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|Benson, 1966, p. 307-310; pl. 21, figs. 11-13; pl. 22, figs. 1-2|
Clathrocircus stapedius Haeckel
Clathrocircus stapedius Haeckel, 1887, Challenger Rept., Zool., vol. 18, p. 962, Pl. 92, fig. 8.
Majority of tests not fully developed, consisting of the sagittal ring, a collar ring with cardinal and cervical pores, a lattice partially developed from the upper part of the superior bar of the sagittal ring and consisting of two pores on each side of this bar, and an elliptical meridional (frontal) ring, not three-bladed, lying in a plane perpendicular to the sagittal plane and containing the apical bar of the sagittal ring. In most specimens a dorsally extending spine, generally parallel to the sagittal plane, arises from each of four points on the meridional ring, at the upper and lower lateral points of each half of the ring; these spines are branched distally, in one specimen the branches from the upper spine of each half-ring are joined to form an elliptical ring lying in the horizontal plane, resembling a dorsal "handle" (Pl. 21, fig. 13). A few tests were observed, particularly at stations located within the diatomite facies in the Gulf, with bilocular cephalis completely latticed except for the dorsal face; pores of lattice unequal, irregular, relatively large (Pl. 22, figs. 1-2). Sagittal ring approximately D-shaped, with thin bars three-bladed except for a short, horizontal, cylindrical median bar and a thin, cylindrical, ventrally ascending vertical bar. Cardinal pores subtrapezoidal, larger than the subtriangular cervical pores; jugular pores represented by a pair of small circular pores which pierce the broad, planar, proximal portion of the thin, conical dorsal spine and are divided by the dorsal bar that extends as this spine; jugular pores, therefore, technically not a part of the collar ring. Primary lateral bars thin, conical, extend beyond collar ring as spines with sub-distal ascending branches which form a complete or incomplete ring, similar to the frontal ring: the ring joins with the lattice on either side of the superior bar and has secondary spines arising from it and representing an incomplete lattice; this ring generally not distinguishable as a distinct rib in completely latticed tests. A thin, conical vertical spine of variable length extends from and is collinear with vertical bar. Apical spine thin, conical, of variable length, extending from and collinear with the straight, vertical apical bar; a pair of laterally ascending spines arises from its base, their proximal portions representing intervening bars in the upper lattice. Surface of lattice in completely developed tests with a few scattered, thin, conical by-spines.
Measurements; based on 41 specimens from stations 27, 34, 60, 81, 92, 106, and 133: height of sagittal ring 31-46 µm, breadth 30-38 :m; breadth of meridional ring (lateral axis) 68-102 µm; breadth of latticed cephalis (1 specimen) 81 µm; length of apical spine 7-26 µm, of vertical spine 7-16 µm, of dorsal spine (portion beyond jugular pores) 9-33 µm.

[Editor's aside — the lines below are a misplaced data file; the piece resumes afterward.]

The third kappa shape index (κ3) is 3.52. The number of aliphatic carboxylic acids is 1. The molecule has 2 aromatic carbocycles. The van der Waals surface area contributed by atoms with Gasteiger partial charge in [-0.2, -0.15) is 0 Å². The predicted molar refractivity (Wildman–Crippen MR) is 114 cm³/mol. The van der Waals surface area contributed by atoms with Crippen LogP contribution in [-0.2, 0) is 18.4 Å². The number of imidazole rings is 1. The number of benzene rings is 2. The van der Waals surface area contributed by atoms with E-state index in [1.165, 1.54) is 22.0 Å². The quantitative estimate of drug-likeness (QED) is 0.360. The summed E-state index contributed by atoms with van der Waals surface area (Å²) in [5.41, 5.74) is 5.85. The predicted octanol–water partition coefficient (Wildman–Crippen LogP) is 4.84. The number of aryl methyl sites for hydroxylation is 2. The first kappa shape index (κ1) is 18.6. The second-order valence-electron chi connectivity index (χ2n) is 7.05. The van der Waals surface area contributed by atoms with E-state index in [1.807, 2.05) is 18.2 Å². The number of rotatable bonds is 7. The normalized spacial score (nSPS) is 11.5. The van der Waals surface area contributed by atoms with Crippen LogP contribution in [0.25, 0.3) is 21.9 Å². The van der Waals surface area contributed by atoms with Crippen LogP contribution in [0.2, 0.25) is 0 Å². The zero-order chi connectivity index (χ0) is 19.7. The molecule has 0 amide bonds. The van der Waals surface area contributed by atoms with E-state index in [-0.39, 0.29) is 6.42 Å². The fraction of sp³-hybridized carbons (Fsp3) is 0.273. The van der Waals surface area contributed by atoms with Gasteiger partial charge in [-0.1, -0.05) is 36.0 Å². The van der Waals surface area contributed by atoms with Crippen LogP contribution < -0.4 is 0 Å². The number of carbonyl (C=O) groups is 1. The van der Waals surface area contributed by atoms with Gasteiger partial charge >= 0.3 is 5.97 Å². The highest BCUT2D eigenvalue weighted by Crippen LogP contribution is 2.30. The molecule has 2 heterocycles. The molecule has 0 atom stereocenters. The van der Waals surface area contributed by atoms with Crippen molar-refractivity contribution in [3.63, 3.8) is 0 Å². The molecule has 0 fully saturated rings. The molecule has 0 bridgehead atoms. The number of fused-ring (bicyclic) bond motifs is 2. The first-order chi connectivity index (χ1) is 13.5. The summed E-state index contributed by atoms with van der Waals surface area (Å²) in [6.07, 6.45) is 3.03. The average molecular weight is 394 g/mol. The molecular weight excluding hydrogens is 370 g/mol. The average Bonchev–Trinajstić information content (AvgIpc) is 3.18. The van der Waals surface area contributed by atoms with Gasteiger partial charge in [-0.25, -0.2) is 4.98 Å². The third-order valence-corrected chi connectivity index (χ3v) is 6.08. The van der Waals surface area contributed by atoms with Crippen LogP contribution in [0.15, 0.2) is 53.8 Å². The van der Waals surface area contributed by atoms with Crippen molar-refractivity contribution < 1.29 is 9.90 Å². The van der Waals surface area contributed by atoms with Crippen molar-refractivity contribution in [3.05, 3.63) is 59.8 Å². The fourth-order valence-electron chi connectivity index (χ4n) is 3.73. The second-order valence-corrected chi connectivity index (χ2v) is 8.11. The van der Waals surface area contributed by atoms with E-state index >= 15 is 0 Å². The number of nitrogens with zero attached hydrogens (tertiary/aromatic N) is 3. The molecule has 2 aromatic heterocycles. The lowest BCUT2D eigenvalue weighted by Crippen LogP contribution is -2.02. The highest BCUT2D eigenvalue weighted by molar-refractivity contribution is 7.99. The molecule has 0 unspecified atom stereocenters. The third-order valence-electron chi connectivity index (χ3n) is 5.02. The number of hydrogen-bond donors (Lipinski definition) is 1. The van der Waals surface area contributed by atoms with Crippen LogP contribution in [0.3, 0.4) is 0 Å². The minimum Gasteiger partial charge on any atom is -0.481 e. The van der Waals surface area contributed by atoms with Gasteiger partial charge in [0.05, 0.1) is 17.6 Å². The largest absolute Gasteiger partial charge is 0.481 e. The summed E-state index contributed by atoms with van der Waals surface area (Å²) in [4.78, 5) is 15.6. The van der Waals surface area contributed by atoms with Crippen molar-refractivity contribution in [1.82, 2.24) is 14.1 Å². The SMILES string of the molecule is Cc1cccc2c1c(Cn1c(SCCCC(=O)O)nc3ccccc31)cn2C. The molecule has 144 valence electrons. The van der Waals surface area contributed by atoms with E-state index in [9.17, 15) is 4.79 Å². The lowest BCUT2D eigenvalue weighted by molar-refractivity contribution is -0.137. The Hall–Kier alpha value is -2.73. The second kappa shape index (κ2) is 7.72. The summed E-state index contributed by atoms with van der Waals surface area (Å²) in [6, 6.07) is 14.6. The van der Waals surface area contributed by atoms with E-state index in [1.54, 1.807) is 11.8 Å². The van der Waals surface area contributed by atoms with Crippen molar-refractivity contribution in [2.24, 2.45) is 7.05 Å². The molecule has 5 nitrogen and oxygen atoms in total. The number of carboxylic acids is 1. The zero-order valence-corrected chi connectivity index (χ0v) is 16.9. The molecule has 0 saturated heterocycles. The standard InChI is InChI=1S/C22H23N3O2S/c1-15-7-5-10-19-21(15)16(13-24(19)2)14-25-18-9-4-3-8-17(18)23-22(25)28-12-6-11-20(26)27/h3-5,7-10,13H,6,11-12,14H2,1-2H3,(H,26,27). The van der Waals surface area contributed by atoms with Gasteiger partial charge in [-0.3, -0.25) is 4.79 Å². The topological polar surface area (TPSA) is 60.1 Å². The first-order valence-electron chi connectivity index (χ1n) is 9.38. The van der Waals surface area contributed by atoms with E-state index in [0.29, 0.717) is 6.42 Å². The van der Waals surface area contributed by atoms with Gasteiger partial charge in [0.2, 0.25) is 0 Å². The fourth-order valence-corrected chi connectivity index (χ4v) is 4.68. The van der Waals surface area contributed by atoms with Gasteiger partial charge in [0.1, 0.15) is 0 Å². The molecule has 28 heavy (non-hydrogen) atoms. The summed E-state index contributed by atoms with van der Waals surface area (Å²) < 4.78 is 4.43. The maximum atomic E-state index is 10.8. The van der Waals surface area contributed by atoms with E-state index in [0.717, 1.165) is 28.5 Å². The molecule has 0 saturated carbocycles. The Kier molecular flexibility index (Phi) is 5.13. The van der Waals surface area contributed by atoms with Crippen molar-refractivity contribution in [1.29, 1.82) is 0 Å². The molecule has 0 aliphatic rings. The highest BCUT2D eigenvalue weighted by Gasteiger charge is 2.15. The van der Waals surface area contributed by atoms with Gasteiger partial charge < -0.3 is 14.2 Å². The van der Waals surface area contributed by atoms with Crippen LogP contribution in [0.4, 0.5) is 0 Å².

Remarks. Haeckel's illustration of C1athrocircus stapedius Haeckel (1887, Pl. 92, fig. 8) does not differ from specimens present in the Gulf. The meridional ring is incomplete, and the vertical spine is not shown, but the four collar pores and the jugular pores are the same as in the Gulf specimens. The presence of the meridional or frontal ring is characteristic of the Superfamily Acanthodesmiacea, but the few tests with a completely latticed bilocular test are similar to the Triospyridicae, another example of the close relationship between these two superfamilies.
Distribution. The frequency of this species increases northward in the Gulf. It is very rare at all of the southern Gulf stations except 93 where it is common; it is absent at stations 64 and 90. Its average frequency in the northern half of the Gulf is rare but greater than in the south, and it is common at two stations, 136 and 192, both located within the diatomite facies; it is absent at stations 130, 194, 203, 206 and 214. Its northward increase may be explained by its response to upwelling. This is indicated by its greater abundance at stations located within the diatomite facies. It apparently does not respond to upwelling in the southern half of the Gulf. Its absence or near absence from marginal stations indicates its preference for a more nearly oceanic habitat.
Haeckel (1887, p. 962) reported this species from the central Pacific at "Challenger" station 271. It has not been reported from high latitudes.
|Benson,1983, p. 501; pl. 7, figs. 5-7|
Remarks. Nigrini’s (1967, pl. 5, fig. 5) illustration of Triceraspyris damaecornis resembles Benson’s (1966, pl. 21, fig. 11) Clathrocircus stapedius more closely than it does Dendrospyris damaecornis (Benson, 1966, pl. 22, fig. 2)
|Benson, 1983, p. 502|
Remarks. Benson (1966, p. 308) observed a few tests identified as Clathrocircus stapedius that have a bilocular cephalis completely latticed except for the dorsal face. One of the illustrated specimens (Benson, 1966, pl. 22, fig. 2) resembles the closely related species (Goll, 1968, 1972) Dendrospyris damaecornis as illustrated by Goll (1972, pl. 51, figs. 1-2). The other specimen (Benson, 1966, pl. 22, fig. 1) may belong to either species.